att Rubel was just in town to take some engagement pictures.
The family farm, located near a small Illinois town called Monticello, was a familiar place for Rubel. And the picturesque spot was to be the backdrop for the photos he would take of his cousin and her fiancé that late September weekend. But the 39-year-old was soon introduced to a different, more intimate look at farm life.
Before Rubel wrapped up the shoot, his uncle, a farmer in Monticello, mentioned that he was driving two of his Meece Farms tractors to a tribute on the other side of town. A local farmer named Kyle Hendrix had died following a fight with cancer. Hendrix was 31, and he left behind a wife, two children, and yet-to-be-harvested fields.
A fellow farmer and friend of Hendrix's hoped to gather 20 tractors or so and line them up along the fields across from the cemetery in time for the funeral service.
Before the sun rose on September 28, the farmers began assembling their tractors, and Rubel began capturing the movement.
"(The pictures were) absolutely on the fly," Rubel wrote in an email interview. "I very much wished I had a tripod with me. It was dark, stuff was moving, and it was early and cold."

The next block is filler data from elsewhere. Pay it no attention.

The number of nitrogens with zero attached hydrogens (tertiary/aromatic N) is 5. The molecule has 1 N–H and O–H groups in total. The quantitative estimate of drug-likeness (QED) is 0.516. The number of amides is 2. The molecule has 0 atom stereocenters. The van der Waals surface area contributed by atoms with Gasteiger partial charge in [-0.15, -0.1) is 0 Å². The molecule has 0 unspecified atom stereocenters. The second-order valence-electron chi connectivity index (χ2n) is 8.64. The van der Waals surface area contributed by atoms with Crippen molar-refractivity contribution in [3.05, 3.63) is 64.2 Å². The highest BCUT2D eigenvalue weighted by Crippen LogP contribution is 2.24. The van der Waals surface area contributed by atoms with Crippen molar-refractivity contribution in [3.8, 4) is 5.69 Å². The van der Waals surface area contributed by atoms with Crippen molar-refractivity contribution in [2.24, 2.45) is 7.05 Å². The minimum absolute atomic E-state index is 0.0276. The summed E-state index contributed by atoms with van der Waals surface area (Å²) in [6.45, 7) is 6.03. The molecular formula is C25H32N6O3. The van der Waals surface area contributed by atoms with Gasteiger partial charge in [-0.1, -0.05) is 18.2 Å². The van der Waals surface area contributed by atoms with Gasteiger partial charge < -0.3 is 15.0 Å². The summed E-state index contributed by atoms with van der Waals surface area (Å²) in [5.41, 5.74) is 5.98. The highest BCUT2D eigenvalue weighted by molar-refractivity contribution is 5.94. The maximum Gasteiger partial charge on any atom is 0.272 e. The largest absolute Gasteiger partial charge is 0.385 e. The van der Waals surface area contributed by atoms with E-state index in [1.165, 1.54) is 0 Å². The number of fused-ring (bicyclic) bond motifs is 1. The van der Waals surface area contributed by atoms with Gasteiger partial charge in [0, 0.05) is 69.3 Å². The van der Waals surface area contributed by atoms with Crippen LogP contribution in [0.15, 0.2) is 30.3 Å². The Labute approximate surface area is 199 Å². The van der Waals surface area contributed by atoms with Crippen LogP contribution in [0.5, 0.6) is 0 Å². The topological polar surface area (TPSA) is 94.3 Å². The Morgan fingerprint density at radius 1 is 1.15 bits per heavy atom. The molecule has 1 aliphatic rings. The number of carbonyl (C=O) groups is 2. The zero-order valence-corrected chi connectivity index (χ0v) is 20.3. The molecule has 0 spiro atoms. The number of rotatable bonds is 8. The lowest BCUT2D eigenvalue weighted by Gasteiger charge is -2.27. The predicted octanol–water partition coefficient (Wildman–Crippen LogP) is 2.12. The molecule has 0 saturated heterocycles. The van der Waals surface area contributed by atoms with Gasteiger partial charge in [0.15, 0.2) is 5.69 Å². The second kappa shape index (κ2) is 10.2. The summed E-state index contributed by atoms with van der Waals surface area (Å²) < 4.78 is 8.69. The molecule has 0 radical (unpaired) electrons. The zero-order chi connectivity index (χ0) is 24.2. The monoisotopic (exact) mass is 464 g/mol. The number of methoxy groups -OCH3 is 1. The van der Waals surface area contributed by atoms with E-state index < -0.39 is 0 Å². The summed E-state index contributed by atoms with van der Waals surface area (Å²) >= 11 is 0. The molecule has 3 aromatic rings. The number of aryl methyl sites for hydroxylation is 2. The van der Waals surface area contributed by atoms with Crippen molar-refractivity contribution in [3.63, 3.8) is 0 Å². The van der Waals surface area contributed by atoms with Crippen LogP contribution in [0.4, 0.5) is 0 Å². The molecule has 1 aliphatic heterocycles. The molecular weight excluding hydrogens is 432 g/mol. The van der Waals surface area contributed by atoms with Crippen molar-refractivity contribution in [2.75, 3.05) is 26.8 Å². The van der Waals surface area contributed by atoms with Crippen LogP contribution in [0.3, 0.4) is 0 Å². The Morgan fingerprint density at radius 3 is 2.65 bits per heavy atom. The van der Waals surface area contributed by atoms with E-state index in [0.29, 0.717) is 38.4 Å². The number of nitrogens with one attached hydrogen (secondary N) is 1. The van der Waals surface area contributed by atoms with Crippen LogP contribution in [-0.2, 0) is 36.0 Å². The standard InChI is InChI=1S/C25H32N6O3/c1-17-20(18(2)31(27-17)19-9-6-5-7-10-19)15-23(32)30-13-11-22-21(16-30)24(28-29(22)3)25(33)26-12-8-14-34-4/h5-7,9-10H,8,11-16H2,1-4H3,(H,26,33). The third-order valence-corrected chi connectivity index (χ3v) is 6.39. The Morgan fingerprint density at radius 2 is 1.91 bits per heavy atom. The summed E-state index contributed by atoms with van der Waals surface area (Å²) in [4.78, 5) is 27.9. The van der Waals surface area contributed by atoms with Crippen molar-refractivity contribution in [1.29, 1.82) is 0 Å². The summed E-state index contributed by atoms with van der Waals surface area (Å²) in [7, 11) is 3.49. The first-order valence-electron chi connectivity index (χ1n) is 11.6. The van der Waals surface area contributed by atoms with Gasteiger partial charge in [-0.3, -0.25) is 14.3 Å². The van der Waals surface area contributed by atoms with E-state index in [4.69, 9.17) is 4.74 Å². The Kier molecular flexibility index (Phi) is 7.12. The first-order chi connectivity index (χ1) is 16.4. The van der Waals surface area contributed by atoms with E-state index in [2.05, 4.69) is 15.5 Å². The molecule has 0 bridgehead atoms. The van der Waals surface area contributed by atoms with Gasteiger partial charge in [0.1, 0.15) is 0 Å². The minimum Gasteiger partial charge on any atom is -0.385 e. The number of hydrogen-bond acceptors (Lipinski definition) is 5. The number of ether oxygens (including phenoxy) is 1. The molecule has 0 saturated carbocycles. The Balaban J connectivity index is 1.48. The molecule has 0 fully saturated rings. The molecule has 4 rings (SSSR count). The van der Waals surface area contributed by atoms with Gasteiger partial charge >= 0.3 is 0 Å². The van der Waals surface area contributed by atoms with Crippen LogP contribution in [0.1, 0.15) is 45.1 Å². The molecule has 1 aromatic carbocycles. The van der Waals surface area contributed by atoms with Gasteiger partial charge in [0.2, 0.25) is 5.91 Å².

During the harvest season, farmers run on little sleep, lots of coffee, and plenty of Carhartt. There's a small window of time to complete a large job, and that window had opened a few weeks before the tribute to Hendrix.
Nonetheless, dozens of nearby farmers steered their cumbersome equipment off of their golden, husk-filled land and onto the pavement, making their way in single and double-file lines to the cemetery.
"In the middle of harvest time, to see such an outpouring of community support was staggering," Rubel wrote in a note to Modern Farmer. "It seems to me that farming communities all over the country may still hold the key to what makes this country a shining beacon in a world of trouble."
By the time the sun rose high into the sky, more than 60 pieces of machinery lined the field.
"I really got a sense of how many of them there were, and how big of a deal this was becoming," Rubel wrote.
Rubel did not photograph the service itself, though he did watch the funeral from afar.
"Kyle's two semi-trucks were placed at the entrance, and the trailers filled with yellow and green balloons," he wrote. "When the funeral procession arrived, the John-Deere-colored balloons were released."
"It was amazing."
Friends of Hendrix are harvesting his fields this fall, and they've also set up a scholarship fund for the two children. Rubel passed along the following information from Hendrix's family:
If anyone would like to donate to the Kaleb and Khloe Hendrix Scholarship Fund, they can do so by contacting: First State Bank of Monticello, 201 West Main Street, Monticello, Illinois, 61856, (217) 762-9431.
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